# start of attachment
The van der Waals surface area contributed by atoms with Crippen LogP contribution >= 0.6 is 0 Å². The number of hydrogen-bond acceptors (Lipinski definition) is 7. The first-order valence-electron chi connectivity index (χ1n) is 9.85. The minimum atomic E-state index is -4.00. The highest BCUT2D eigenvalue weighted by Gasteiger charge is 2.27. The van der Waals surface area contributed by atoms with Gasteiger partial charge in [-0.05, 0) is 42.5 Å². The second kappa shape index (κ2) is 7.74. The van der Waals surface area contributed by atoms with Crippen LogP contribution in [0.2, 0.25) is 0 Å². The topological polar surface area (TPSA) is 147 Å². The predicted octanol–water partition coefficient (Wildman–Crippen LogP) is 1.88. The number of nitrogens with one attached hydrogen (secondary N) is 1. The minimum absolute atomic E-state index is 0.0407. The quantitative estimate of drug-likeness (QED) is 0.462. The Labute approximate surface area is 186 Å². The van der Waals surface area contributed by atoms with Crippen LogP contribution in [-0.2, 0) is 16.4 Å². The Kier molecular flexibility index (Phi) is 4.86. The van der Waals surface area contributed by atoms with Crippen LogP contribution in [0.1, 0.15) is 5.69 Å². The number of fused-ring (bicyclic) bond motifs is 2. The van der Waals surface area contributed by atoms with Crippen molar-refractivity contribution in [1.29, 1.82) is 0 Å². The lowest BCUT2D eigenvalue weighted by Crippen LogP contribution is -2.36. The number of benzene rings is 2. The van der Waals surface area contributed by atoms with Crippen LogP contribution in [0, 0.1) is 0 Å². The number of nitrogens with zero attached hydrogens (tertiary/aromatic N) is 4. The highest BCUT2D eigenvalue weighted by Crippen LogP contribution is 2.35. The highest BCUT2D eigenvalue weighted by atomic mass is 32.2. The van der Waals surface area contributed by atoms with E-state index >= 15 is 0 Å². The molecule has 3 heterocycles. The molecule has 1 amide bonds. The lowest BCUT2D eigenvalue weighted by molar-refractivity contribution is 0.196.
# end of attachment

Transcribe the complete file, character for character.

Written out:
The van der Waals surface area contributed by atoms with Crippen LogP contribution >= 0.6 is 0 Å². The number of hydrogen-bond acceptors (Lipinski definition) is 7. The first-order valence-electron chi connectivity index (χ1n) is 9.85. The minimum atomic E-state index is -4.00. The highest BCUT2D eigenvalue weighted by Gasteiger charge is 2.27. The van der Waals surface area contributed by atoms with Gasteiger partial charge in [-0.05, 0) is 42.5 Å². The second kappa shape index (κ2) is 7.74. The van der Waals surface area contributed by atoms with Crippen LogP contribution in [0.2, 0.25) is 0 Å². The topological polar surface area (TPSA) is 147 Å². The predicted octanol–water partition coefficient (Wildman–Crippen LogP) is 1.88. The number of nitrogens with one attached hydrogen (secondary N) is 1. The minimum absolute atomic E-state index is 0.0407. The quantitative estimate of drug-likeness (QED) is 0.462. The Labute approximate surface area is 186 Å². The van der Waals surface area contributed by atoms with Crippen LogP contribution in [-0.2, 0) is 16.4 Å². The Kier molecular flexibility index (Phi) is 4.86. The van der Waals surface area contributed by atoms with Crippen LogP contribution in [0.1, 0.15) is 5.69 Å². The number of fused-ring (bicyclic) bond motifs is 2. The van der Waals surface area contributed by atoms with Crippen molar-refractivity contribution in [1.29, 1.82) is 0 Å². The lowest BCUT2D eigenvalue weighted by Crippen LogP contribution is -2.36. The number of benzene rings is 2. The van der Waals surface area contributed by atoms with Crippen LogP contribution in [0, 0.1) is 0 Å². The number of nitrogens with zero attached hydrogens (tertiary/aromatic N) is 4. The highest BCUT2D eigenvalue weighted by Crippen LogP contribution is 2.35. The highest BCUT2D eigenvalue weighted by atomic mass is 32.2. The van der Waals surface area contributed by atoms with E-state index >= 15 is 0 Å². The molecule has 3 heterocycles. The molecule has 1 amide bonds. The lowest BCUT2D eigenvalue weighted by molar-refractivity contribution is 0.196.